The Role of Micromobility and How It Has Helped the Whole MaaS Ecosystem to Grow

By MaaS Global • June 9, 2022
Jasmin Rimmele and Robert From

At ITS Toulouse 2022, MaaS Global CEO Sampo Hietanen together with Voi’s Jasmin Rimmele, UCL Energy Institute’s Maria Kamargianni and TPF’s Clément Brosy took part in a panel titled ‘Mind the gap – perceived value of MaaS vs car ownership’ where they discussed the value perception of cars, how to approach decreasing the amount of private vehicles on the roads and to advance the MaaS ecosystem. As part of the panel, we interviewed the participants on their topics to learn more about their thoughts.

Voi and Whim’s recent data analysis shows that the Whim users in the Helsinki region like to combine e-scooters with other modes of transport, especially public transport. Data shows that 53 % of the rides in the Helsinki area are made by combining them with public transport. All in all, in Europe micromobility has become hugely popular in recent years, and it clearly plays a role in solving the first/last mile problem when public transportation stations are far away from the final destination. In fact, according to Jasmin Rimmele, Senior Manager Public Transit & MaaS Strategy at Voi the global average ride time on an e-scooter is between 10-12 minutes, or roughly 1.2 km.

Micromobility also has an essential role in mobility-as-a-service (MaaS) as a part of a larger mobility ecosystem.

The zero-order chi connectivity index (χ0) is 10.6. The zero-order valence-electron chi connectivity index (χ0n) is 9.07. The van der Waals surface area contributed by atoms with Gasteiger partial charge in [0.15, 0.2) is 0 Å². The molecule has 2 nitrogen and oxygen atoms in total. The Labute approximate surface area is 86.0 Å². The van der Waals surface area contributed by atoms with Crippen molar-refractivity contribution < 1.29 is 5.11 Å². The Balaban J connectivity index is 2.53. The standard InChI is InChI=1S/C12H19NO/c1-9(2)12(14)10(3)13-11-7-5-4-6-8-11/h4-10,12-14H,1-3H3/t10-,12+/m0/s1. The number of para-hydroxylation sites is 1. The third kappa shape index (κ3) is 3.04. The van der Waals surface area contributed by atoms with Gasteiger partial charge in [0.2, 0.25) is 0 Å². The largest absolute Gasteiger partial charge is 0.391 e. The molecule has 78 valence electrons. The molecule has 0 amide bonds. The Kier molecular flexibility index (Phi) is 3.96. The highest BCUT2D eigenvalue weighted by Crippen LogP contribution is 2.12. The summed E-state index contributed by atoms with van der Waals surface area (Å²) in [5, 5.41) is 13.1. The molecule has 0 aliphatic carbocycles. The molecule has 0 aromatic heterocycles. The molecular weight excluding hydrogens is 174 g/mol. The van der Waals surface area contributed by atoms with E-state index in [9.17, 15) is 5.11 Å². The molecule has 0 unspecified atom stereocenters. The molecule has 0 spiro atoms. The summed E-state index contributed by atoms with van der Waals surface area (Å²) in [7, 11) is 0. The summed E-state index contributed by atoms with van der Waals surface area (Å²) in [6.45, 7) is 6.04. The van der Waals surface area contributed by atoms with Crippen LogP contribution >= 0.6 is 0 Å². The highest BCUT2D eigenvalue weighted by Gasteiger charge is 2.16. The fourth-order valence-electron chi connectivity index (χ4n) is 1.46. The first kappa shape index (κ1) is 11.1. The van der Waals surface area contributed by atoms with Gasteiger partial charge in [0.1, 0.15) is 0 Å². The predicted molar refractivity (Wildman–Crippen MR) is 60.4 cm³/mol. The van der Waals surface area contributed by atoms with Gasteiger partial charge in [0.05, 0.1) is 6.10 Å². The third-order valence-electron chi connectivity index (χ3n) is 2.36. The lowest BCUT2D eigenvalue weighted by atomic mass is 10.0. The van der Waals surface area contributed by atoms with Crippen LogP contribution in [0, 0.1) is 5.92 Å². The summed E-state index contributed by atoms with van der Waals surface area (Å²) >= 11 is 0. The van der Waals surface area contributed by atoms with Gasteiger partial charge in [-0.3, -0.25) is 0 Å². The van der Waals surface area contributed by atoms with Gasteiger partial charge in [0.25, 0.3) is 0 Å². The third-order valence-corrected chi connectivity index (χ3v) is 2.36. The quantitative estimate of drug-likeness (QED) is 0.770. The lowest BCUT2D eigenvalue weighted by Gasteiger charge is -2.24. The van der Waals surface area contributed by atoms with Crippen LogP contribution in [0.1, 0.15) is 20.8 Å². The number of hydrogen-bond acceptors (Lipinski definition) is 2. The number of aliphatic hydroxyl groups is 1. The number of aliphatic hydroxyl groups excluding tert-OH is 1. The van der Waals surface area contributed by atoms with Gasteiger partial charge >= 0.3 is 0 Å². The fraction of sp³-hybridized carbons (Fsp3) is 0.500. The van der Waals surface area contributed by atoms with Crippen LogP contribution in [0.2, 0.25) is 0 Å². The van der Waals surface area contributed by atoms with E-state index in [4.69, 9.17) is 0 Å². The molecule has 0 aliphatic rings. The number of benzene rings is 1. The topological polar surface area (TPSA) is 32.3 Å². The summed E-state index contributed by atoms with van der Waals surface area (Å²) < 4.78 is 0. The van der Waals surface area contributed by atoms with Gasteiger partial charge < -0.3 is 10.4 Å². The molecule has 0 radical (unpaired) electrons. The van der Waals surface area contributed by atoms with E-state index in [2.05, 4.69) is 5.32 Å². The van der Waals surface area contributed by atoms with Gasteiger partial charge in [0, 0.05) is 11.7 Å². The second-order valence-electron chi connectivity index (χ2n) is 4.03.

“Serving first and last mile is key to making mobility-as-a-service successful, but these solutions need other modes to incorporate it successfully. Fewer modes means less use overall,” says Rimmele.

She emphasizes the role different mobility providers and modes of mobility have towards increasing the use of public transport. This is important for economic growth but also for the continued development of more sustainable modes of transport and collaboration for a safe and fun way to commute. Micromobility can also boost public transport’s image and create brand awareness as a part of a bigger ecosystem.

“The image is important. Some might consider public transport old-fashioned now, and we can improve this through micromobility. Collaboration between transport service providers brings new awareness towards commuting in general and makes it more accessible to a wider audience,” notes Rimmele.

Accessibility is in favor of making MaaS a better option compared to private cars. Continued collaboration between service providers ensures more choice of modes of transport with a lower price and less maintenance for the user. But collaboration with cities is also essential, says Rimmele.

“We need to make sure we have the necessary operations in place and everything follows the local regulations, but we also need to provide certain densities. Micromobility options should be everywhere the users are and should be visible even without the app.”

Another aspect of MaaS is sustainability. Reducing pollution as well as noise caused by traffic in cities and reallocating roads and parking spaces to other things is a natural part of MaaS thinking, but in order for this to work, transport providers need to have a close discussion with cities about how to reinvent them to make them more habitable and use their infrastructure in the best ways.

“I think discussion about carbon emissions often overshadows the discussion on the trust we need to be able to build a greener future. In order to be truly sustainable, everyone in the ecosystem has to trust and support one another, and this includes opening data. Sharing and understanding the data in the ecosystem can be used to improve the infrastructure that benefits everyone,” summarizes Rimmele.